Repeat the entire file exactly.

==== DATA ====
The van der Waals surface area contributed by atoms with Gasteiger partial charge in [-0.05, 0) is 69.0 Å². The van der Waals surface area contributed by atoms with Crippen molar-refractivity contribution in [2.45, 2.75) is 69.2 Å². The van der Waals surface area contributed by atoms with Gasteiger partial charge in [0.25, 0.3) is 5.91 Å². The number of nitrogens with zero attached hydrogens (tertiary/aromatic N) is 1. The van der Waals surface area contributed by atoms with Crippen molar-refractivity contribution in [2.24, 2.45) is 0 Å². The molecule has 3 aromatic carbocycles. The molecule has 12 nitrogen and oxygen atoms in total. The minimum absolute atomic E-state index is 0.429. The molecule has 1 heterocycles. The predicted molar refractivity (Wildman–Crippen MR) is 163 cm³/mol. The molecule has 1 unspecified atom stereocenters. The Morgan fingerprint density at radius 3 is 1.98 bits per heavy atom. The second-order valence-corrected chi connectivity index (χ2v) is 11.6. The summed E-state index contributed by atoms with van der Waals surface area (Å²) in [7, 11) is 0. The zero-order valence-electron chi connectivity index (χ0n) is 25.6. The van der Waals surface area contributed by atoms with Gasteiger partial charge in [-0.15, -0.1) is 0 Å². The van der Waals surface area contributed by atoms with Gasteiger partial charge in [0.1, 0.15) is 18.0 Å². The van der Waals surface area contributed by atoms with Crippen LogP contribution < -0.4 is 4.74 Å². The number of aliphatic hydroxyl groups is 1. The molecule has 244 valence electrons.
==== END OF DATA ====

The van der Waals surface area contributed by atoms with Gasteiger partial charge in [-0.05, 0) is 69.0 Å². The van der Waals surface area contributed by atoms with Crippen molar-refractivity contribution in [2.45, 2.75) is 69.2 Å². The van der Waals surface area contributed by atoms with Gasteiger partial charge in [0.25, 0.3) is 5.91 Å². The number of nitrogens with zero attached hydrogens (tertiary/aromatic N) is 1. The van der Waals surface area contributed by atoms with Crippen molar-refractivity contribution in [2.24, 2.45) is 0 Å². The molecule has 3 aromatic carbocycles. The molecule has 12 nitrogen and oxygen atoms in total. The minimum absolute atomic E-state index is 0.429. The molecule has 1 heterocycles. The predicted molar refractivity (Wildman–Crippen MR) is 163 cm³/mol. The molecule has 1 unspecified atom stereocenters. The Morgan fingerprint density at radius 3 is 1.98 bits per heavy atom. The second-order valence-corrected chi connectivity index (χ2v) is 11.6. The summed E-state index contributed by atoms with van der Waals surface area (Å²) in [7, 11) is 0. The zero-order valence-electron chi connectivity index (χ0n) is 25.6. The van der Waals surface area contributed by atoms with Gasteiger partial charge in [-0.15, -0.1) is 0 Å². The van der Waals surface area contributed by atoms with Gasteiger partial charge in [0.1, 0.15) is 18.0 Å². The van der Waals surface area contributed by atoms with Crippen LogP contribution < -0.4 is 4.74 Å². The number of aliphatic hydroxyl groups is 1. The molecule has 244 valence electrons.